Lehigh Valley Technologies, Inc. to Pay $4 Million to Resolve False Claims Act Liability for Scheme to Avoid FDA New Drug Application Fee
PHILADELPHIA, PA – United States Attorney William M. McSwain announced today that Lehigh Valley Technologies, Inc. (“LVT”) agreed to a $4 million settlement of allegations under the False Claims Act that it designed a scheme to avoid paying fees associated with new drug applications to the United States Food and Drug Administration (“FDA”). LVT is a pharmaceutical company engaged in the development and commercialization of certain human drug products that is located in Allentown, Pennsylvania.
The FDA regulates the approval of new drugs. A company seeking such approval must submit and receive FDA approval of a new drug application (“NDA”) before the drug may be marketed or sold in the United States. The NDA application is the vehicle through which drug sponsors formally propose that the FDA approve a new drug for sale and marketing.
Congress created the Prescription Drug User Fee Act (“PDUFA”) in 1992 that authorizes and requires the FDA to collect a “prescription drug user fee” or “application fee” from companies that submit an NDA. PDUFA gives the FDA a revenue source to fund the new drug approval process.
Under 21 U.S.C. § 379h(d)(1)(C), the FDA will grant a waiver of the fee to a small business applicant submitting its first application. In making that determination, the FDA must consider “any affiliate of the applicant,” including large businesses or businesses that have already received the fee waiver. One significant purpose of the fee waiver is to incentivize and level the playing field for small businesses that submit an NDA. Limiting the waiver to first-time applicants allows a new, small business to enter the industry without the significant costs to entry that the NDA fee would otherwise impose.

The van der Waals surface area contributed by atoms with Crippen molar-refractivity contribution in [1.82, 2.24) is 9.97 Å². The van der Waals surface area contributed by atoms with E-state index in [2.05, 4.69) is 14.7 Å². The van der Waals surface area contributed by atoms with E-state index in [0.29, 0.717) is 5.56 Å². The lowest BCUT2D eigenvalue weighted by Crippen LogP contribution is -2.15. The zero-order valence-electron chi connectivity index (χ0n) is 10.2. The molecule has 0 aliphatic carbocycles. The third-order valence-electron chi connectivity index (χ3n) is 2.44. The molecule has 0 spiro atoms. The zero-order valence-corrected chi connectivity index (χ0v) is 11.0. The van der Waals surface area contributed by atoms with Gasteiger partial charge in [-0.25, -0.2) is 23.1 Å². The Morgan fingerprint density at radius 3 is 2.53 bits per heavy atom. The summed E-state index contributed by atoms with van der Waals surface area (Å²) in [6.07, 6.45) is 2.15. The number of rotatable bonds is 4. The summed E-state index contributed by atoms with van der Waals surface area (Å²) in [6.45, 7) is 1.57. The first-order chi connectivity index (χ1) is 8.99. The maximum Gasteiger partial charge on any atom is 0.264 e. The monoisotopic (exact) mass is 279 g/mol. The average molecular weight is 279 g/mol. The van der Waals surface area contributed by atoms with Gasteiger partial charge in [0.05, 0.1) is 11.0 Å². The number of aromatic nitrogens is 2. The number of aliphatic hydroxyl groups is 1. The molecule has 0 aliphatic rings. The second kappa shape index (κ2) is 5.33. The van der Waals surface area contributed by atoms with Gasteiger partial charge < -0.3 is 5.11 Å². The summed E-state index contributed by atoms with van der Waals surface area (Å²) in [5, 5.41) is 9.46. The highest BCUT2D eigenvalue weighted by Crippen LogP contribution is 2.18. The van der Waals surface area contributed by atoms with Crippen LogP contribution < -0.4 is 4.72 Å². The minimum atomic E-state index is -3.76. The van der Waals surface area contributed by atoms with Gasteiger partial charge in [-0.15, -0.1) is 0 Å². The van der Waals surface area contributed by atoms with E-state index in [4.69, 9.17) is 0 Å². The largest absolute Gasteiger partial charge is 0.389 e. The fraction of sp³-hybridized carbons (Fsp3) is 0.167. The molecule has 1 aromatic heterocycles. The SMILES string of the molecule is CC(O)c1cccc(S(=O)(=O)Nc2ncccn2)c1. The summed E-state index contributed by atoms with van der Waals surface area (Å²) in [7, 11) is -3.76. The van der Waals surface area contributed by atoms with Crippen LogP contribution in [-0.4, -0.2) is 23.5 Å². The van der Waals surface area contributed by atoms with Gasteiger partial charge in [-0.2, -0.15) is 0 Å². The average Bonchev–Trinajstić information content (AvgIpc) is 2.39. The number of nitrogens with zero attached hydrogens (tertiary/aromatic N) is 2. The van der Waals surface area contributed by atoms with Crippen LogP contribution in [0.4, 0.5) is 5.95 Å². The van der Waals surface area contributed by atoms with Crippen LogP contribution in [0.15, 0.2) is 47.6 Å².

Here, LVT had previously received a fee waiver in 2010 for its Oxycodone Hydrochloride NDA. Because it received that fee waiver, LVT was ineligible to receive another such fee waiver. LVT subsequently desired to submit two NDAs relating to potassium chloride for oral solution. Had LVT submitted the NDAs in its own name, the FDA would have required it to pay fees totaling over $2 million.
Knowing that it was ineligible, LVT allegedly developed a scheme with two companies to avoid the fees. Under the terms of the agreements, LVT paid the companies to submit NDAs for potassium chloride for oral solution in their own name. LVT’s payment to the companies was contingent upon the FDA granting waivers from the prescription drug user fee. LVT prepared and controlled all of the submissions that the companies made to the FDA relating to the NDA approval. Neither LVT nor the companies disclosed to the government the agreements despite the government’s request for such information. Not knowing of the agreements, the FDA granted fee waivers and approved both NDAs.
“As alleged, the sole purpose of the arrangement was for those companies to serve as a front and allow LVT to avoid the FDA fees that the FDA otherwise would have required it to pay,” said U.S. Attorney William M. McSwain. “The arrangement was illegal. Like we did today, we will hold companies accountable that scheme to avoid the fees that enable the FDA to carry out its vitally important drug approval process.”
“The FDA laws and accompanying regulations for funding drug approvals are designed, in part, to encourage companies, even small businesses, to create new drugs,” said Mark S. McCormack, Special Agent in Charge, FDA Office of Criminal Investigations’ Metro Washington Field Office. “When companies attempt to game the system to avoid paying these critical fees, we will bring them to justice.”
This case was investigated by FDA’s Office of Criminal Investigations. For the U.S. Attorney’s Office, the investigation and settlement were handled by Civil Chief Gregory B. David, Auditor Denis Cooke, and former extern Bianca A. Valcarce.